I found 3 areas in which the book differed from the film. One would be the difference in pace and mood. The pace of the written story is fast within a rather densely packed narrative. It chronicles not only Kamatchi’s loneliness in her son’s house, but also her life of newfound liberation as she independently moves into a studio apartment. The story ends with her arrest by the police upon unwittingly keeping an immigrant offender as a tenant. On the other hand, the pace of the film is much slower, whereby the melancholic inner emotions of Kamatchi takes centre stage. Even as her sorrow turns into relief when she passes away, this element of desolation continues in her family’s mourning. As such, the film sustains a much gloomier mood as compared to the book, in which Kamatchi’s diversity of emotions, both positive and negative, change the story’s mood from time to time.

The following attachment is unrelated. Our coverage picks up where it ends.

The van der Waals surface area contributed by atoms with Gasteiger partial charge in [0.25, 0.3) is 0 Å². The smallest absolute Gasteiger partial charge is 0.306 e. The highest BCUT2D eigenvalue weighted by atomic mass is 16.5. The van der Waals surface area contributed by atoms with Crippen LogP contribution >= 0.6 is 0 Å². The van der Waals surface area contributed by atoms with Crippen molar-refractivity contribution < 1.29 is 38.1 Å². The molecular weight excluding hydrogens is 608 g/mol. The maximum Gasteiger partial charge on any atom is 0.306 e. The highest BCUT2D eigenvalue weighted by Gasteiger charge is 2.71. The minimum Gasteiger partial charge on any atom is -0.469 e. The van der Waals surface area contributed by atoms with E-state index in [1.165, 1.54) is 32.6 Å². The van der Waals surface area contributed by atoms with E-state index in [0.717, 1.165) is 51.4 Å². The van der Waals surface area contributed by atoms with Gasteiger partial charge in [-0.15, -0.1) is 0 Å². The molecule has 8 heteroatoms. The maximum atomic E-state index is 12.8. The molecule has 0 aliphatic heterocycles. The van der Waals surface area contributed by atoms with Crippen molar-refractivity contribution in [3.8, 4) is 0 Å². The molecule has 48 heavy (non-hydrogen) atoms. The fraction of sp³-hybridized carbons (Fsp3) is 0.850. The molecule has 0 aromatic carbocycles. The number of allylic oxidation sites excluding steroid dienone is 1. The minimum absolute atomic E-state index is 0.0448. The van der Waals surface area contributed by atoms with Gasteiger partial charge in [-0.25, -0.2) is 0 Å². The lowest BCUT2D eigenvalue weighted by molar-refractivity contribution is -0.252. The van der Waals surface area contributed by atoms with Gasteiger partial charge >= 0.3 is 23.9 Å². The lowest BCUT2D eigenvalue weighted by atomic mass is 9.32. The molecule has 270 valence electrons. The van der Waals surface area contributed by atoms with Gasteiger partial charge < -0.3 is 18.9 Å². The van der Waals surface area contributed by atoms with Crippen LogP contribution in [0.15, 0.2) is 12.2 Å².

Next, while the book seemed to place equal blame on both Kamatchi and her son’s family for the discord amongst them, the film portrays Kamatchi as a pitiful victim. For example, in the book, the narrator asked “who wouldn’t be angry if you asked the same question over and over again?”, suggesting that it was Kamatchi who incurred the legitimate anger of her family members. The narrator also points to her “senseless actions” as the reason for the disruptions in the family’s daily routine. Her stubborn nature also portrays her as an active agent in the conflict. For example, the beginning of the tale started with a soliloquy of melodramatic complaints against her children. There was also a sense of rebellion as she revels in her new found freedom in the studio apartment. On the other hand, Kamatchi in the film is seen as a silent, long-suffering character, the recipient of harsh scolding and disrespect. She retreats into the self for comfort, such as through her reminiscence about her late husband. While Kamatchi in the book seem like a more dynamic character, experiencing a wide range of emotions such as anger, mirth, shock and grief, Kamatchi in the film is defined by her sadness.